From the federal government to the commercial sector, all highly regulated organizations are susceptible to audit fatigue; and providing the evidence that shows your organization meets multiple federal, industry, or organizational information security standards can be one of the major factors that lead there.
The solution of utilizing control mapping was addressed in our recent audit fatigue webinar by my colleague, Steve Horvath: “We believe we’ve seen a tremendous amount of success from customers that take a base regulatory standard (like the NIST 800-37) and they leverage the control set, 800-53 (for instance rev.4), and map it against these other standards. That gives them the ability to test once, comply with many.”
So where does one start when it comes to mapping controls across various regulations? Steve suggests starting with a comprehensive and robust base regulation like NIST 800-53, which has the ability to scale according to your organization’s security needs and risk profile. Once the baseline set of controls have been determined and tailored, you can begin to map them (based on their intent) to the additional standards required for your organization.
For instance, take the AC-2 control from NIST 800-53, which governs account management in an information system. Account management is a fairly common subject area addressed in most information security controls. It can be mapped to other account management controls with the same requirements from ISO, PCI-DSS, and HIPAA. The results of the 800-53A test procedures used to validate the AC-2 control could then be applied to the mapped requirements your organization must also meet.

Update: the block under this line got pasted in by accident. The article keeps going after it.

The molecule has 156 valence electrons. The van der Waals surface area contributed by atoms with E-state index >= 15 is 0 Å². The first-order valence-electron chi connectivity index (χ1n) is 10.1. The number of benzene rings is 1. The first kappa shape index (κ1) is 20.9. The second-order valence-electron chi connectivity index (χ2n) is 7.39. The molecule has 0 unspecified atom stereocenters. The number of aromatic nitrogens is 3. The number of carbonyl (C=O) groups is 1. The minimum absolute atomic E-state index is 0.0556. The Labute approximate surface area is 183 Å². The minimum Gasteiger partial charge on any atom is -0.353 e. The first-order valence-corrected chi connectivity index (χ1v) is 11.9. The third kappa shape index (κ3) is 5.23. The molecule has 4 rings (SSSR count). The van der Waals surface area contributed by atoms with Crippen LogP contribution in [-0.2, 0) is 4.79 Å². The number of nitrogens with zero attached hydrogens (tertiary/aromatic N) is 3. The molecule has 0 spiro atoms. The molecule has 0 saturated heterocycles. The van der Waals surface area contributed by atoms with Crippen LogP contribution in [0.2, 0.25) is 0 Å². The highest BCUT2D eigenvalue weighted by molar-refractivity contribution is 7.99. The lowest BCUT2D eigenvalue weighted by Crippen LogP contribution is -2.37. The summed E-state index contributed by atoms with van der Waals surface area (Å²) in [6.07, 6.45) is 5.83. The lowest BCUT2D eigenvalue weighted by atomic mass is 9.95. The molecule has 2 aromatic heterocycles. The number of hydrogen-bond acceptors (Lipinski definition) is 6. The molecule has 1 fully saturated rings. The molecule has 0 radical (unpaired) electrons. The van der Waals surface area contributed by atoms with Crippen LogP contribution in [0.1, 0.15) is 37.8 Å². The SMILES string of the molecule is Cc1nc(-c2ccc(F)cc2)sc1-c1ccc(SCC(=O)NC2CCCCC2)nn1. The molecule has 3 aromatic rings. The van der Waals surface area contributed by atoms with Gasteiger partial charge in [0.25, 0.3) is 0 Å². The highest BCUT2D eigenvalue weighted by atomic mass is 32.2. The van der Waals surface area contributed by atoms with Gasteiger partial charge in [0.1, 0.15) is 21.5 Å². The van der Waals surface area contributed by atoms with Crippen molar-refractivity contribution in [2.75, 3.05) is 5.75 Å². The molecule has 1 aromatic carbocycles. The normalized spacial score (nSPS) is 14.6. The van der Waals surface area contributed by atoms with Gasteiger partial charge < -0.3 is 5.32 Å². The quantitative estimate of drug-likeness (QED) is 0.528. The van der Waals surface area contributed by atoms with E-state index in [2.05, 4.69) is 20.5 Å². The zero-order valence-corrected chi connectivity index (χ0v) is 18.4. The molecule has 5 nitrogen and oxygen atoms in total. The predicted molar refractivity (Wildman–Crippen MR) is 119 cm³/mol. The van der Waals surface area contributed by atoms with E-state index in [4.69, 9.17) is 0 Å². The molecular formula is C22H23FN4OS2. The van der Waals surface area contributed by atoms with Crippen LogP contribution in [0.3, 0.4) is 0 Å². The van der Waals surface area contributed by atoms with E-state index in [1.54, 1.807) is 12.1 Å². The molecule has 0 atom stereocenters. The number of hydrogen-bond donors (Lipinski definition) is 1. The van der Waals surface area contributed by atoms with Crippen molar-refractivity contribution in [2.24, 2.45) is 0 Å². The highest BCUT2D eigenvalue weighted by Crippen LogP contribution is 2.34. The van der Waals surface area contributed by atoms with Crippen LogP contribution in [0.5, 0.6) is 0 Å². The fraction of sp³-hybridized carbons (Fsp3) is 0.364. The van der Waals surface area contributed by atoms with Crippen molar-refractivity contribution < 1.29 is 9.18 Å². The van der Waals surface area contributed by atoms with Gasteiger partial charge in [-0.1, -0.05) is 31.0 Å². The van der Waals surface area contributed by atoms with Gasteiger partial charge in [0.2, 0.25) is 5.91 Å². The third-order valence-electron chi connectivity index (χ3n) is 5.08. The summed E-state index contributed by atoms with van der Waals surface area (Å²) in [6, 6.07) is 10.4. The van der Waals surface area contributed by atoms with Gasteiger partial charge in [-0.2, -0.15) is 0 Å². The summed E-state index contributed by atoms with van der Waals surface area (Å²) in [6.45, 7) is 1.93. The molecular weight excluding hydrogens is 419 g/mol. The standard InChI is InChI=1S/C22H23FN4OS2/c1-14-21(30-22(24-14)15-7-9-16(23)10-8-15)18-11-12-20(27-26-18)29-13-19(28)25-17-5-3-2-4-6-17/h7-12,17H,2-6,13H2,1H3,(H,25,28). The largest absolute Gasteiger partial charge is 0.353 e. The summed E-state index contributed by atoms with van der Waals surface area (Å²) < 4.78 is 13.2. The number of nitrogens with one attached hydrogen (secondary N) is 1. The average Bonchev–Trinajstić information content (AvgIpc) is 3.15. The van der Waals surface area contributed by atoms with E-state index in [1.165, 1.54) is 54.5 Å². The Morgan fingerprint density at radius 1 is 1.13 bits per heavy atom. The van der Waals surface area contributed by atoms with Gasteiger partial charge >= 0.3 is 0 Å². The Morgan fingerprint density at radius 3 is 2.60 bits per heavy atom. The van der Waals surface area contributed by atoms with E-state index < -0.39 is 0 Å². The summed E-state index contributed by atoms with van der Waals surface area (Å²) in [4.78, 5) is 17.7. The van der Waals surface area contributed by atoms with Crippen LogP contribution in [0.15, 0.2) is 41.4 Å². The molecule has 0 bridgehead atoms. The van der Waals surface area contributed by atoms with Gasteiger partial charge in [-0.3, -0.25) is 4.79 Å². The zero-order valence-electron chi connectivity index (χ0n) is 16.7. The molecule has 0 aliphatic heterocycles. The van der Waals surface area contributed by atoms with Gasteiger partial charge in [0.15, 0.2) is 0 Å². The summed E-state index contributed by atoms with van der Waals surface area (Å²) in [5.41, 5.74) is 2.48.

The process of creating the initial mapping may require some up-front work, but it will save significant time and effort in the long run – especially when audit time rolls around. To assist with the mapping process, you can use various resources available online. Many of the regulatory authorities’ websites will have mapping data available. Several of these organizations proactively map their controls to the NIST Cybersecurity Framework (CSF) and NIST SP 800-53.
Solutions like Xacta can help to fully streamline and automate this process for most common standards (click here for a list of compliance standards we currently support), additional standards can be added if required. Even organizational-specific content can be mapped to other controls within the application.
Our content teams at Telos have already gone through the effort of mapping and linking regulatory content and test procedures that can be used in assessment and authorization (A&A) efforts, allowing you to generate a test plan that can be executed once in order to show compliance to multiple standards.
In addition to Xacta’s powerful mapping capability, Xacta also allows you to implement control periodicity in the continuous monitoring phase of your ITRM program. Control periodicity allows you to automatically re-validate your controls at predefined time intervals. This feature can be used to address the long-term impact of audit fatigue.
If your organization is struggling with audit fatigue, I encourage you to watch the on-demand webinar, “Combatting Audit Fatigue in IT Risk Management,” where the concept of control mapping and other solutions are addressed by Steve Horvath, Vice President of Strategy and Cloud, and A.J. Turcot, Enterprise Account Executive at Telos Corporation.